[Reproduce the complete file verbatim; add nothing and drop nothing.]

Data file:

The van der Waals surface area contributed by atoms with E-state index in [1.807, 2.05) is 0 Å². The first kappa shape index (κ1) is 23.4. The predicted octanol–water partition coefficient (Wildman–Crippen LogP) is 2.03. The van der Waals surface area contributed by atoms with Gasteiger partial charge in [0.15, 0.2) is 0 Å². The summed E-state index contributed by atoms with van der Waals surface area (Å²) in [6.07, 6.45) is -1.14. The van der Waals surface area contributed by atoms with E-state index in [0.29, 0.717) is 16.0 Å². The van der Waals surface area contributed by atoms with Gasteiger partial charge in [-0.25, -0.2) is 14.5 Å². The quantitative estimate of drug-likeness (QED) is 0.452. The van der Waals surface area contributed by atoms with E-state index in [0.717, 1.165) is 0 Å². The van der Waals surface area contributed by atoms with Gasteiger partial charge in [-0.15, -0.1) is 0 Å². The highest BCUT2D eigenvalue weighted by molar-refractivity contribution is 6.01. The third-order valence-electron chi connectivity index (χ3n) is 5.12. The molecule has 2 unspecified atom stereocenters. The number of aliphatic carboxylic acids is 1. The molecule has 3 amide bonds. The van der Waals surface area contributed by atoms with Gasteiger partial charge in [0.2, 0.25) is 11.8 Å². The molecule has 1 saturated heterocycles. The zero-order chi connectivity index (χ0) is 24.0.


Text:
The van der Waals surface area contributed by atoms with E-state index in [1.807, 2.05) is 0 Å². The first kappa shape index (κ1) is 23.4. The predicted octanol–water partition coefficient (Wildman–Crippen LogP) is 2.03. The van der Waals surface area contributed by atoms with Gasteiger partial charge in [0.15, 0.2) is 0 Å². The summed E-state index contributed by atoms with van der Waals surface area (Å²) in [6.07, 6.45) is -1.14. The van der Waals surface area contributed by atoms with E-state index in [0.29, 0.717) is 16.0 Å². The van der Waals surface area contributed by atoms with Gasteiger partial charge in [-0.25, -0.2) is 14.5 Å². The quantitative estimate of drug-likeness (QED) is 0.452. The van der Waals surface area contributed by atoms with E-state index in [0.717, 1.165) is 0 Å². The van der Waals surface area contributed by atoms with Gasteiger partial charge in [-0.15, -0.1) is 0 Å². The highest BCUT2D eigenvalue weighted by molar-refractivity contribution is 6.01. The third-order valence-electron chi connectivity index (χ3n) is 5.12. The molecule has 2 unspecified atom stereocenters. The number of aliphatic carboxylic acids is 1. The molecule has 3 amide bonds. The van der Waals surface area contributed by atoms with Gasteiger partial charge in [0.2, 0.25) is 11.8 Å². The molecule has 1 saturated heterocycles. The zero-order chi connectivity index (χ0) is 24.0.